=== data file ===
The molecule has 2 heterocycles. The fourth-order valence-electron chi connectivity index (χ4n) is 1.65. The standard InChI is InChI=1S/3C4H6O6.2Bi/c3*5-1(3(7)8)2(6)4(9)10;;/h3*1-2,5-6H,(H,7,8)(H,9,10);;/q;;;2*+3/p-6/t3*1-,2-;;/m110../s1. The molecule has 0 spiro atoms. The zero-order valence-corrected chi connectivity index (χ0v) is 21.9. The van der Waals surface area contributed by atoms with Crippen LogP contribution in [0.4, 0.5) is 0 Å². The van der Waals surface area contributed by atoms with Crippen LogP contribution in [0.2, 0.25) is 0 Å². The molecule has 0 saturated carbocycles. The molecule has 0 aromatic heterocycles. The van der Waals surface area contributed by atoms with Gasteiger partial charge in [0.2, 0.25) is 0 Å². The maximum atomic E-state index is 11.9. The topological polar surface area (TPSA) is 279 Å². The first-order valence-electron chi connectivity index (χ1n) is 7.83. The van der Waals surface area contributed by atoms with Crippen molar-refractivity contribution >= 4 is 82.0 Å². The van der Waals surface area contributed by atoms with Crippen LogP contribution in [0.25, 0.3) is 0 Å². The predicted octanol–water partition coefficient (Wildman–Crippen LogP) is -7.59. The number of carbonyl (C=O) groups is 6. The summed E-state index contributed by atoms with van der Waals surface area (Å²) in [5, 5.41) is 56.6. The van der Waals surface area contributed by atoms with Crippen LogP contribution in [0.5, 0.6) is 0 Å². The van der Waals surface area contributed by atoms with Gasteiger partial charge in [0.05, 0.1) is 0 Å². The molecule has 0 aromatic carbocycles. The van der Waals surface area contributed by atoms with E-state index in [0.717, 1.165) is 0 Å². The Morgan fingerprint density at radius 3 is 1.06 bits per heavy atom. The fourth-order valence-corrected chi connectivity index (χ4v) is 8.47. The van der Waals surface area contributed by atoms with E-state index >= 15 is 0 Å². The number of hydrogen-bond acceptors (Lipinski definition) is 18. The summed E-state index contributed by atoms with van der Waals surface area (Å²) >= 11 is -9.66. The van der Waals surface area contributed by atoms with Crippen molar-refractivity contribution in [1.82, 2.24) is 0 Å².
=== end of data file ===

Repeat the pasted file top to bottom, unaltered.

The molecule has 2 heterocycles. The fourth-order valence-electron chi connectivity index (χ4n) is 1.65. The standard InChI is InChI=1S/3C4H6O6.2Bi/c3*5-1(3(7)8)2(6)4(9)10;;/h3*1-2,5-6H,(H,7,8)(H,9,10);;/q;;;2*+3/p-6/t3*1-,2-;;/m110../s1. The molecule has 0 spiro atoms. The zero-order valence-corrected chi connectivity index (χ0v) is 21.9. The van der Waals surface area contributed by atoms with Crippen LogP contribution in [0.4, 0.5) is 0 Å². The van der Waals surface area contributed by atoms with Crippen LogP contribution in [0.2, 0.25) is 0 Å². The molecule has 0 saturated carbocycles. The molecule has 0 aromatic heterocycles. The van der Waals surface area contributed by atoms with Gasteiger partial charge in [0.2, 0.25) is 0 Å². The maximum atomic E-state index is 11.9. The topological polar surface area (TPSA) is 279 Å². The first-order valence-electron chi connectivity index (χ1n) is 7.83. The van der Waals surface area contributed by atoms with Crippen molar-refractivity contribution >= 4 is 82.0 Å². The van der Waals surface area contributed by atoms with Crippen LogP contribution in [0.25, 0.3) is 0 Å². The predicted octanol–water partition coefficient (Wildman–Crippen LogP) is -7.59. The number of carbonyl (C=O) groups is 6. The summed E-state index contributed by atoms with van der Waals surface area (Å²) in [5, 5.41) is 56.6. The van der Waals surface area contributed by atoms with Crippen LogP contribution in [0.5, 0.6) is 0 Å². The van der Waals surface area contributed by atoms with Gasteiger partial charge in [0.05, 0.1) is 0 Å². The molecule has 0 aromatic carbocycles. The van der Waals surface area contributed by atoms with E-state index in [0.717, 1.165) is 0 Å². The Morgan fingerprint density at radius 3 is 1.06 bits per heavy atom. The fourth-order valence-corrected chi connectivity index (χ4v) is 8.47. The van der Waals surface area contributed by atoms with E-state index >= 15 is 0 Å². The number of hydrogen-bond acceptors (Lipinski definition) is 18. The summed E-state index contributed by atoms with van der Waals surface area (Å²) >= 11 is -9.66. The van der Waals surface area contributed by atoms with Crippen molar-refractivity contribution in [1.82, 2.24) is 0 Å².